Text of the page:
1.8.2008 Detection of Macronix MX25L1005/1006E, MX25L2005/2006E, MX25L4005/4006E, MX25L8005/8006E - tested, MX25L1605/1606E - tested, MX25L3205/3206E, MX25L6405/6406E/6435E/6445E/6473E - tested memories was added.
      25.8.2008 Detection of Atmel AT26DF041 - AT26DF321 memories was added - untested.
      28.10.2008 Detection of Winbond W25X16 - W25X64 memories was added - tested with W25X32 and W25X80.
      10.1.2009 Detection of Spansion S25FL004A - S25FL128P memories was added - tested with S25FL032A and S25FL064A/P.
      21.1.2009 Detection of intel QB25F016S33B8, QB25F032S33B8, QB25F064S33B8 memories was added - untested.
      11.10.2010 Detection of EON EN25F16, EN25F32, EN25F64, EN25F128 memories was added - untested. I also improved LPT port handling functions so memory reading should be now roughly 1,6-times faster.
      22.12.2010 Detection of intel memories was fixed and new memories from AMIC was added: A25L05PU/PT, A25L10PU/PT, A25L20PU/PT, A25L40PU/PT, A25L80PU/PT, A25L16PU/PT, A25L32PU/PT, A25L64PU/PT, A25L512, A25L010, A25L020, A25L040, A25L080 - tested with A25L080. I also implemented parity check of JEDEC ID Byte so you can see at the beginning if there is a problem with communication (e.g. bad cable, weak power supply, etc.).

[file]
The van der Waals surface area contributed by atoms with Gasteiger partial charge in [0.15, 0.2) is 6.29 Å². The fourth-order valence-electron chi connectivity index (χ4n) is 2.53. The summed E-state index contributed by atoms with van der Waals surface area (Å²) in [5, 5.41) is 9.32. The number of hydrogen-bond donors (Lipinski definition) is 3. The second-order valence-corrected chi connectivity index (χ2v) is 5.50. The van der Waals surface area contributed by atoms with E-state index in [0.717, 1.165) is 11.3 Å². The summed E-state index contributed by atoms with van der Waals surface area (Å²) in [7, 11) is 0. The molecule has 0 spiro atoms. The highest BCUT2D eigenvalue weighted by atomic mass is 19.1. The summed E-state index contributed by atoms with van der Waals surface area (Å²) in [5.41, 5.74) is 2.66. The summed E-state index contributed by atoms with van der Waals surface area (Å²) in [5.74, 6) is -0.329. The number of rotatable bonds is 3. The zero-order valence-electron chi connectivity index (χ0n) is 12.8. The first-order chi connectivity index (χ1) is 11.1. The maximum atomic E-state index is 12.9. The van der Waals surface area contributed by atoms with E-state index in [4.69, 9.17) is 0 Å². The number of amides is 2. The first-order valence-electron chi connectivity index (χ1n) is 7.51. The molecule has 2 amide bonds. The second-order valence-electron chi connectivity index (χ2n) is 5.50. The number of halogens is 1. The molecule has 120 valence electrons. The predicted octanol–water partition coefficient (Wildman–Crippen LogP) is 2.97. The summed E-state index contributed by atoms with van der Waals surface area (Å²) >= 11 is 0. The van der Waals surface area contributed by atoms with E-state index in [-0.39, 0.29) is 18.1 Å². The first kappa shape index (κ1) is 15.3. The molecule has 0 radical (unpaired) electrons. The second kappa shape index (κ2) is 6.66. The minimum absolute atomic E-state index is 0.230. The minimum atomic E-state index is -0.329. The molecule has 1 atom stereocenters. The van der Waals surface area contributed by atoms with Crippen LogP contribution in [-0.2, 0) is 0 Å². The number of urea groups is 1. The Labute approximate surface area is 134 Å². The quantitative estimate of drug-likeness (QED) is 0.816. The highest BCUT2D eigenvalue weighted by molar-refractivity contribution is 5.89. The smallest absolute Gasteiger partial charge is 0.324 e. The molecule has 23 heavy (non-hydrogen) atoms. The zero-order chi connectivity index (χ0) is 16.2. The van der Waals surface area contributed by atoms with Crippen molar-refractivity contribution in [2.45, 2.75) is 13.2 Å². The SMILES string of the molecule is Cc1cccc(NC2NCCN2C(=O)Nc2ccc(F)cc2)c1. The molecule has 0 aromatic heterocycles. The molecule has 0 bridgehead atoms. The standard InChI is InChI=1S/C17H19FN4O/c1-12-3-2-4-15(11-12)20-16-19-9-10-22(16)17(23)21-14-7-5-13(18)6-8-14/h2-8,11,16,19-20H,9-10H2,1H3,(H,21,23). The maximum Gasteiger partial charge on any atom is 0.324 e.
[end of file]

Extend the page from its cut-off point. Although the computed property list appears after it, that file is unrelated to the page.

31.1.2011 Detection of EON EN25F20, EN25F40, EN25F80 memories was added - tested with EN25F80.
      5.2.2011 Detection of Winbond W25Q10, W25Q20BV, W25Q40BV, W25Q80BV memories was added - tested with W25Q80BV.
      22.2.2011 Detection of Atmel AT26F004 - tested and ESMT F25L004A - tested, F25S04PA, F25L08PA, F25L16PA, F25L32PA, F25L32QA memories was added.
      20.3.2011 Detection of Winbond W25Q16BV - tested, W25Q32BV - tested, W25Q64BV, W25Q128BV and PMC Pm25LV512A - tested, Pm25LV010A - tested, Pm25LV020, Pm25LV040 - tested, Pm25LV080B, Pm25LV016B, Pm25LV032B, Pm25LV064B memories was added.
      30.1.2012 I had rewritten a lot of code in new version 2.0. Important changes was made in function for FlashROM memory detection to increase flexibility. Now there are supported some older FlashROMs without JEDEC ID but with compatible command set. Programming function was extended by adding an Auto Address Increment (AAI) Byte/Word programming mode that is used by older SST and ESMT FlashROMs. Thanks to Franta Ryšánek who kindly provided me one SST25VF080B chip so I could use it for testing during development. I had to add 64kB block erase function for ST FlashROMs M45PExx because they are missing Chip Erase command. A also added verify command that compares FlashROM content against a file. Now it's allowed to program image files smaller than FlashROM size. You got a warning but you can continue. Finally I modified low-level functions for SPI signals driving according to advices by Helge Wagner. This resulted in speed-up of reading by +25% and writting by +41%. Detection of Atmel AT25F512B, AT25DF021, AT26DF161, AT25DQ161, AT25DQ321A; EON EN25B10, EN25B20, EN25B40(T), EN25B80, EN25B16; ESMT F25L008A/08PA, F25L016A/16PA, F25L32PA, F25L64PA, F25L16QA; Macronix MX25L512E, MX25L12835E/12836E, MX25L25635E/25735E/25835E; Spansion S25FL256S, S25FL512S, S25FL01GS; ST/Numonyx M25P05, M45PE10, M45PE20, M45PE40, M45PE80, M45PE16, M25PX80, M25PX16, M25PX32, M25PX64, N25Q032A13E, N25Q032A11E, N25Q064A13E, N25Q064A11E, N25Q128A13E, N25Q128A11E, N25Q256A13E, N25Q256A11E, N25Q512A13G, N25Q512A11G, N25Q00AA13GB; SST25VF512(B) - tested, SST25VF010(B), SST25VF020(B), SST25VF040(B), SST25VF080(B) - tested, SST25VF016(B), SST25VF032(B), SST25VF064C, SST25VF128(B); Winbond W25Q256F memories was added.